I drew a copy of this visual representation of the circles in my notebook as well. In it, I have also written down social stories that I use to teach my son on the circles of colours. Things were going well for about a week until…

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A Mind of His Own

I had just updated our ‘Chronicles of our Journey since 2013’ page and felt compelled to write this entry. We met with son’s school teacher for parent’s teacher meeting session held every semester.

The teacher commented that our son is learning well academically but has a mind of his own.

Our eyes widen as we proceeded to ask the teachers what they meant.

The teachers goes on to explain that they were teaching about the weather and had asked our son to draw a picture of dark clouds. Continue reading

An Asperger’s View On Empathy and Authenticity

This is a honest and insightful entry.

Odd Dad & His Aspie

Now in my mid-forties, memories of my childhood are increasingly fleeting, lack detail, and nuance. I will say that my parents were strongly committed to family and sought to have a home full of love, respect, and discipline. Of course, no family is perfect. Mine was no different – Asperger’s saw to that.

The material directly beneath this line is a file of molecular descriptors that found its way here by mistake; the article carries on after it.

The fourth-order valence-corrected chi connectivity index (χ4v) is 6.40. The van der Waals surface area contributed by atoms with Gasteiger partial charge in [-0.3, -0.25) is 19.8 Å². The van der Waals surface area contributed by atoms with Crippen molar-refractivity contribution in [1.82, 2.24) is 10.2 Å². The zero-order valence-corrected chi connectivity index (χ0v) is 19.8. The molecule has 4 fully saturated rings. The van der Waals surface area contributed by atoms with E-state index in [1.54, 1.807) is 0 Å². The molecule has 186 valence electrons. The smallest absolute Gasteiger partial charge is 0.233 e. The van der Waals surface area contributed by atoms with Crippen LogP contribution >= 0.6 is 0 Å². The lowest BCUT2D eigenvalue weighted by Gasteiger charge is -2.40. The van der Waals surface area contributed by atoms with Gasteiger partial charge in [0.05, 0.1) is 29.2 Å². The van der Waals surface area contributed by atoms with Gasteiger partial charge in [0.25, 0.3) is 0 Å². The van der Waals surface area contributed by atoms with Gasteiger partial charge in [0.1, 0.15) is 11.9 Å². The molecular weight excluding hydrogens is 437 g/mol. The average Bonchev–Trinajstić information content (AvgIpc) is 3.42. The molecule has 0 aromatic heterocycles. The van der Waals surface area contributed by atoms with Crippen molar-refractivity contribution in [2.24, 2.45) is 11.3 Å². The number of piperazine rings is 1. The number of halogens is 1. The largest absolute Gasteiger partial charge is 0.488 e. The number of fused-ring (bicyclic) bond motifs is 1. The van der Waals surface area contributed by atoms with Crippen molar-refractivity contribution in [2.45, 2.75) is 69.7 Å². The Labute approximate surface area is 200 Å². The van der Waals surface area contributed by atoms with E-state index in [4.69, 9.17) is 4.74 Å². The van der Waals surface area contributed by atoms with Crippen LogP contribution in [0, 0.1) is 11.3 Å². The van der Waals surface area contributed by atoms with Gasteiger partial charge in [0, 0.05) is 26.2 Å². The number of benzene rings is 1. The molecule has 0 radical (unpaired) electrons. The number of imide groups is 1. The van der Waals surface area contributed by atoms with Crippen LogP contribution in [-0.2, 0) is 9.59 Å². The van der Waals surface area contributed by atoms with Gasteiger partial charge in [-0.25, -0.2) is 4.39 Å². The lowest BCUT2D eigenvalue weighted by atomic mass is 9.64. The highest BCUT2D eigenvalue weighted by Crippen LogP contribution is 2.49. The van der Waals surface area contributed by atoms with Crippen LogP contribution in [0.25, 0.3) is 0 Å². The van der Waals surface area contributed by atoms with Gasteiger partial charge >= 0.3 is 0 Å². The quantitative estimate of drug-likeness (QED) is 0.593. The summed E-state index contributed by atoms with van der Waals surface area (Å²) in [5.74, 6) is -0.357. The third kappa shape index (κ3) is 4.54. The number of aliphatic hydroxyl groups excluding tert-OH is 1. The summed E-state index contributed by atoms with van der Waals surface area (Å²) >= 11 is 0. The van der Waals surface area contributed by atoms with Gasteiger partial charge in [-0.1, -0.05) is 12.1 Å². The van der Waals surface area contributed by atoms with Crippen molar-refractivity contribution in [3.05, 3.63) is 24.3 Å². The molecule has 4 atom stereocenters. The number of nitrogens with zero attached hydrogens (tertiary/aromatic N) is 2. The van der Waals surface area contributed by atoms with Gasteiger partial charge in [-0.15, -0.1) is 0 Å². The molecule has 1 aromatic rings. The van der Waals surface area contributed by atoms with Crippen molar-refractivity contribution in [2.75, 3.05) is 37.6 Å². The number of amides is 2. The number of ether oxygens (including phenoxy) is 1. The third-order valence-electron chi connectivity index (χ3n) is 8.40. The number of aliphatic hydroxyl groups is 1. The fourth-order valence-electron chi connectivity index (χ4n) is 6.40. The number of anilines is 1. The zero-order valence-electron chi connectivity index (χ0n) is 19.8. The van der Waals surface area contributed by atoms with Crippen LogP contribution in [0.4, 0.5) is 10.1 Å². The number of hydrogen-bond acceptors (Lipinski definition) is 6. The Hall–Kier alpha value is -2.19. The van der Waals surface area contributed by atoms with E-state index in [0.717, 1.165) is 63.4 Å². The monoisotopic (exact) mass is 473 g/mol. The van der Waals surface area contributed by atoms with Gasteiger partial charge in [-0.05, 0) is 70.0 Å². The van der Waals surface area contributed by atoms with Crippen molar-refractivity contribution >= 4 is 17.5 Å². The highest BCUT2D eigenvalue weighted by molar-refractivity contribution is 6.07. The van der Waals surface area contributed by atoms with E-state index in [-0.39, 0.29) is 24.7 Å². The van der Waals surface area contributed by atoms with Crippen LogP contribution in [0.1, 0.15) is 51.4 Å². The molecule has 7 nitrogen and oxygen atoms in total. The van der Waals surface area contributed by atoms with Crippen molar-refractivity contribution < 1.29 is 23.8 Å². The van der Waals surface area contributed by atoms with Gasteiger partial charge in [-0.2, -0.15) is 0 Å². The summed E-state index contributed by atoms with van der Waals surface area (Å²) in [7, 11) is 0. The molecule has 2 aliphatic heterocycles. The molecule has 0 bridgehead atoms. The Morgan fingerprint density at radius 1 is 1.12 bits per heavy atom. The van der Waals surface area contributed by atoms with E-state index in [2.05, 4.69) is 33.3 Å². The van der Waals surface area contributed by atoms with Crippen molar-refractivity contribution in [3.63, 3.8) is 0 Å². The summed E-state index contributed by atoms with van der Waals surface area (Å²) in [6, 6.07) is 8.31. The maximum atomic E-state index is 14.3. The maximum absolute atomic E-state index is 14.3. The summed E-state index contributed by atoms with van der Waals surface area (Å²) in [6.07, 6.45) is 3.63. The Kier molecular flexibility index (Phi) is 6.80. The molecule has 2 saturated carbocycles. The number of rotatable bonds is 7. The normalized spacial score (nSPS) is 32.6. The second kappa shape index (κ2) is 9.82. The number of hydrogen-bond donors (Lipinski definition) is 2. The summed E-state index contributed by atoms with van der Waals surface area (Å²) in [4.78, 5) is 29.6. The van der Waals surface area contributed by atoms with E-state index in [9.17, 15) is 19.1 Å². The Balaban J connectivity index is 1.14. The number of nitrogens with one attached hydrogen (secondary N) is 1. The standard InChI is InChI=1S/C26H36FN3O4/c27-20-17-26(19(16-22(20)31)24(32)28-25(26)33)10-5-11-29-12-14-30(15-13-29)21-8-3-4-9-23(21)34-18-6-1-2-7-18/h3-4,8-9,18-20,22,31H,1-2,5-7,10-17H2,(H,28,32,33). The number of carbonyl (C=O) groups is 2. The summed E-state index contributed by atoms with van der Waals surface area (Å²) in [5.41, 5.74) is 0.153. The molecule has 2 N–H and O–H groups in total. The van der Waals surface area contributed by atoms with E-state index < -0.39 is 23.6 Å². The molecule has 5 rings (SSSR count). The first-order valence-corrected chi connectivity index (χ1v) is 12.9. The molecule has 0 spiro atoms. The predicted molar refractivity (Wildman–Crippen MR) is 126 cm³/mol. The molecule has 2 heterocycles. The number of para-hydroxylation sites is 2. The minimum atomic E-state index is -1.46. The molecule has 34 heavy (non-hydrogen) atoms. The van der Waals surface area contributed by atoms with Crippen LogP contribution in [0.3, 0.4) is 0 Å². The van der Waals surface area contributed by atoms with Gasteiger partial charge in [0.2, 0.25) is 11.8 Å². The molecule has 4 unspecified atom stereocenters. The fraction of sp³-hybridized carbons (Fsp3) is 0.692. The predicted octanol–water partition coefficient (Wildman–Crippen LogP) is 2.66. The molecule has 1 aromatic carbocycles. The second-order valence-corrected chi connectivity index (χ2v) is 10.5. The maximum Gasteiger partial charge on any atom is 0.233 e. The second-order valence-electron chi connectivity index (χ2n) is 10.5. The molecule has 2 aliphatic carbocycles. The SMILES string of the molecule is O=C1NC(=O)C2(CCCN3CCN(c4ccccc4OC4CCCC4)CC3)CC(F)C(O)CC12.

I have always struggled to relate to my parents, siblings, or anyone else, to have any solid or strong emotional connection. This is not to claim that I do not have filial love, or that I am incapable of regard for others. It just seems that it is harder to develop and not as deep and abiding as I desire. And, it has pained me that I am unable to experience the full joy, satisfaction, and connection that others without Asperger’s Syndrome experience in their social relationships. I now know why.

A symptom of Asperger’s Syndrome (AS)…

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Updated ‘Homeroom’ Settings

This is an update from Our Everything-is-there Study Station.


It’s been a year since I wrote about our ‘homeroom’ (classroom) settings. Freeman (1996), wrote in her manual, ‘Teach Me Language – a language manual for children with autism, Asperger’s syndrome and related developmental disorders’, that most techniques to get children to be table ready are based on behavioral principles.